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What I was understanding is that all bases are nucleophiles and acids are electrophiles means the condition for them is same and all nucleophiles are basic and all bases are nucleophiles and same for acid and electrophiles but my sir said that it isn't completely true . Can someone give me an example of electrophilic base / nucleophilic acid / acidic nucleophile / basic electrophile

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  • $\begingroup$ chemistry.stackexchange.com/questions/20061/… $\endgroup$
    – Mithoron
    Commented Oct 14, 2019 at 15:29
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    $\begingroup$ All these aren't inherent properties of compounds, but are relative and depend on situation. Some molecule may act as nucleophile/base/... While it's a common saying that for example H2SO4 is an acid, it's rather that it usually acts as one, but it can act also as base. If one says it is an acid it's rather because of human need for categorization then inherent property. $\endgroup$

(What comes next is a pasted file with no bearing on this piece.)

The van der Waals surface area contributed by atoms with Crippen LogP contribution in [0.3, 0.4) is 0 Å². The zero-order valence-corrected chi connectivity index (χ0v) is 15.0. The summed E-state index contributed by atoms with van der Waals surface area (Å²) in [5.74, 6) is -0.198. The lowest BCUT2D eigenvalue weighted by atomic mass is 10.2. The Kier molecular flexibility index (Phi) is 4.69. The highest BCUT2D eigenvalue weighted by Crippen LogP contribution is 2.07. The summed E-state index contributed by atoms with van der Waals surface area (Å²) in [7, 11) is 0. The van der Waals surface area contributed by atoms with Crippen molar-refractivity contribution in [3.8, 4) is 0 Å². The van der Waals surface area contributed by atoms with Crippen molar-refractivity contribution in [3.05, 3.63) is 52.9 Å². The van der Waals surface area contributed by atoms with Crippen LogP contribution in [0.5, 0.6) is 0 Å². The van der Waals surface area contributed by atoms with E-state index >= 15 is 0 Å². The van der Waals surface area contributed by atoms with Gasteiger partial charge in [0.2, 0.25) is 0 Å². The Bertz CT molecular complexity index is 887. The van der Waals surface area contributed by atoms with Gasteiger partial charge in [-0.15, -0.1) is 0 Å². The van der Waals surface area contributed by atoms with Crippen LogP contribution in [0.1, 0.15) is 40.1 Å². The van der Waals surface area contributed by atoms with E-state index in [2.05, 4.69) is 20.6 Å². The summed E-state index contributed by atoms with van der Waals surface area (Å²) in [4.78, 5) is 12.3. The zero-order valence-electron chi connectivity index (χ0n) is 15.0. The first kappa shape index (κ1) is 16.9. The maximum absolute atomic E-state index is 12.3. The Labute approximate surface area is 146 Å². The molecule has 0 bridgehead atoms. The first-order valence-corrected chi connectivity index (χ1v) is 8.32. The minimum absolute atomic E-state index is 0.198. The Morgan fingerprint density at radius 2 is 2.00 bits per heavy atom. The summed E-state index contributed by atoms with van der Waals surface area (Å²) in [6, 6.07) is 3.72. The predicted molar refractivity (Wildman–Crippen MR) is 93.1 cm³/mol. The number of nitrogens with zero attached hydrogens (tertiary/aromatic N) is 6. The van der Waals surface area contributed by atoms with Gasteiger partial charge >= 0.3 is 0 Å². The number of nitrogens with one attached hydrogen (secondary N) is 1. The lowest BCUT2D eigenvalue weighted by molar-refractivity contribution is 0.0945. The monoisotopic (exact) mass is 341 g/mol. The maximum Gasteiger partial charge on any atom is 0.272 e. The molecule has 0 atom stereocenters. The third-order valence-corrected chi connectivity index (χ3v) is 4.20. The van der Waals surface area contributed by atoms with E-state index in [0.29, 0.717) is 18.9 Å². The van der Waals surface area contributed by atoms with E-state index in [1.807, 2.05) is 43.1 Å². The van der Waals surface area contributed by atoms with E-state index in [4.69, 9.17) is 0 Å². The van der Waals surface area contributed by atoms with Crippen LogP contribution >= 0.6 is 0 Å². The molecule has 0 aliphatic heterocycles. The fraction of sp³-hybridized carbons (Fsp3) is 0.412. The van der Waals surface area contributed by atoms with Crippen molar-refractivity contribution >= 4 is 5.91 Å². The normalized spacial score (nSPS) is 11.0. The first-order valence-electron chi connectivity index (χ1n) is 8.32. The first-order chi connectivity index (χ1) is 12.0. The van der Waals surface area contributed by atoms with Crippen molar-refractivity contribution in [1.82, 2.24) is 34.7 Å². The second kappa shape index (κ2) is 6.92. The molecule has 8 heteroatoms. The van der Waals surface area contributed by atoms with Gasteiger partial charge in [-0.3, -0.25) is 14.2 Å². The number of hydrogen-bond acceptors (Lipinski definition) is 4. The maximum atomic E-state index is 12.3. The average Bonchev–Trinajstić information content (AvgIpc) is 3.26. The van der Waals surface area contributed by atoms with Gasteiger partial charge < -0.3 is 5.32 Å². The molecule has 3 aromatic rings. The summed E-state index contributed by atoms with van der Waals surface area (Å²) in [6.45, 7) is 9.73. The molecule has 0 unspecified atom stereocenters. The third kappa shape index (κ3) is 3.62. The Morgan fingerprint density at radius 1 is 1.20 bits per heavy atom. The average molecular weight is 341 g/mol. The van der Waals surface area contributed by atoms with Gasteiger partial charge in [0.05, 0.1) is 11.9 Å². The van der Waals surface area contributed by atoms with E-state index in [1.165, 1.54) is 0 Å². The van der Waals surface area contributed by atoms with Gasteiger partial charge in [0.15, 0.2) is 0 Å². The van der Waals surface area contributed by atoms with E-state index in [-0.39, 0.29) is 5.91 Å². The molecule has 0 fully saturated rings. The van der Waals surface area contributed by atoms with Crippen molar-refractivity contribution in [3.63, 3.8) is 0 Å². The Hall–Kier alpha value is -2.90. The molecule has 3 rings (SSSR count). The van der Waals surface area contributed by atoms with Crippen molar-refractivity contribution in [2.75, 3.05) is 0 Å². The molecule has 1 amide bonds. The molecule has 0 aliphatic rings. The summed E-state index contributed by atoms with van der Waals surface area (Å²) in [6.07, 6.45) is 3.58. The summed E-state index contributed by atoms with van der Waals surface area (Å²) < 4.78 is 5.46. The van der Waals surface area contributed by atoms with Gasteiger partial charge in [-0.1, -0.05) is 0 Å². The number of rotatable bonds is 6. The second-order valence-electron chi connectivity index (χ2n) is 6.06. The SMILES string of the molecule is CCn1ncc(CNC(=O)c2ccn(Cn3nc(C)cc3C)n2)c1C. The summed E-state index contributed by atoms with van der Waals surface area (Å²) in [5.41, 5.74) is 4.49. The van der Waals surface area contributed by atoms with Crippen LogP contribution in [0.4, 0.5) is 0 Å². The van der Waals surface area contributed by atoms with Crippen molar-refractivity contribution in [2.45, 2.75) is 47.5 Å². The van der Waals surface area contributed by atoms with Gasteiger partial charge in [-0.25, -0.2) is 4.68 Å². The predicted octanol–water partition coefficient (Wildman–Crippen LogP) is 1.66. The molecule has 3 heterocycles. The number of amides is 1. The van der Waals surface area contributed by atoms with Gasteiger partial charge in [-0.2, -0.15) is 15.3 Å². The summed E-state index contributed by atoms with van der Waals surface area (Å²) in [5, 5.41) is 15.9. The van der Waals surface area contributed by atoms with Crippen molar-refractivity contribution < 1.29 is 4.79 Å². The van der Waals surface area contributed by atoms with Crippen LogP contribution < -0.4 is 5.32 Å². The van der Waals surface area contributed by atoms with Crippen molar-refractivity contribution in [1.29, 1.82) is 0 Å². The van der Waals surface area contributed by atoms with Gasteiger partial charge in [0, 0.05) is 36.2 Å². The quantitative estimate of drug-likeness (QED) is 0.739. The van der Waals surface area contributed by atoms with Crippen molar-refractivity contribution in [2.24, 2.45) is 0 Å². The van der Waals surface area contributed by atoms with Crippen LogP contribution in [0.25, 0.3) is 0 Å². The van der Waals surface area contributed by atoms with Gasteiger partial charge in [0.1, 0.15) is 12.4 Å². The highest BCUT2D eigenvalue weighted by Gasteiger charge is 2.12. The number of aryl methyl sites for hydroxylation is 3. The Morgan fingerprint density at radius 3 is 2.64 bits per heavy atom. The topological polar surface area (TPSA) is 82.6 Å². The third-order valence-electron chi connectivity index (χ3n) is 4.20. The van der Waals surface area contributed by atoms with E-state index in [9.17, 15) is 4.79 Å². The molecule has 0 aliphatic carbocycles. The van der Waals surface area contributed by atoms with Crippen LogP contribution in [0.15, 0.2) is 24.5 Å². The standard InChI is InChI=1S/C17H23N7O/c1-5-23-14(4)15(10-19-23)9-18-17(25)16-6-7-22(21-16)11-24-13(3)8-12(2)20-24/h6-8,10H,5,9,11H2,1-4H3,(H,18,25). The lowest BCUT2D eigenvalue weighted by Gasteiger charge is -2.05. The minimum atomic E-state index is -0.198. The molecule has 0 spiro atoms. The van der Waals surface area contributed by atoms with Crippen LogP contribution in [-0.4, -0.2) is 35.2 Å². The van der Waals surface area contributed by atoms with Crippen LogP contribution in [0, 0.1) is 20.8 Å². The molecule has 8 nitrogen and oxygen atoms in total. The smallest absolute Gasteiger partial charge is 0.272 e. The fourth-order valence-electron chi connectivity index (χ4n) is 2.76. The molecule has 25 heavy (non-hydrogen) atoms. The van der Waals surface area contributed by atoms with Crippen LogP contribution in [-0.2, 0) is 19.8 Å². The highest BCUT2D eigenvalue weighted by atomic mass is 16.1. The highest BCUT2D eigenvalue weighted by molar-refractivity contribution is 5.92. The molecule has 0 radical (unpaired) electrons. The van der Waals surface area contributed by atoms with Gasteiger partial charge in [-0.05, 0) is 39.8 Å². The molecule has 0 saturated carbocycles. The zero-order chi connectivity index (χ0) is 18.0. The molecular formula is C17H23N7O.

– Mithoron
    Commented Oct 14, 2019 at 15:34
  • $\begingroup$ chemistry.stackexchange.com/questions/20061/… $\endgroup$
    – Mithoron
    Commented Oct 14, 2019 at 15:36

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$\ce{HSO4-}$ is acidic ($\mathrm pK_\mathrm a = 1.99$) yet also reacts as a nucleophile e.g. in the acid-catalysed hydration of olefins, which according to my mechanism lecture procedes via a sulphate diester intermediate.

If I thought for long enough, I probably could come up with a basic compound that acts as an electrophile in a given situation.

However, having single counterexamples to a general trend isn’t necessarily helpful; it is better to understand the differences in terminology. For that, I would like to direct you to Ben’s answer in the linked question, that clearly highlights the difference between nucleophilicity (a kinetic phenomenon) and basicity (a thermodynamic phenomenon).

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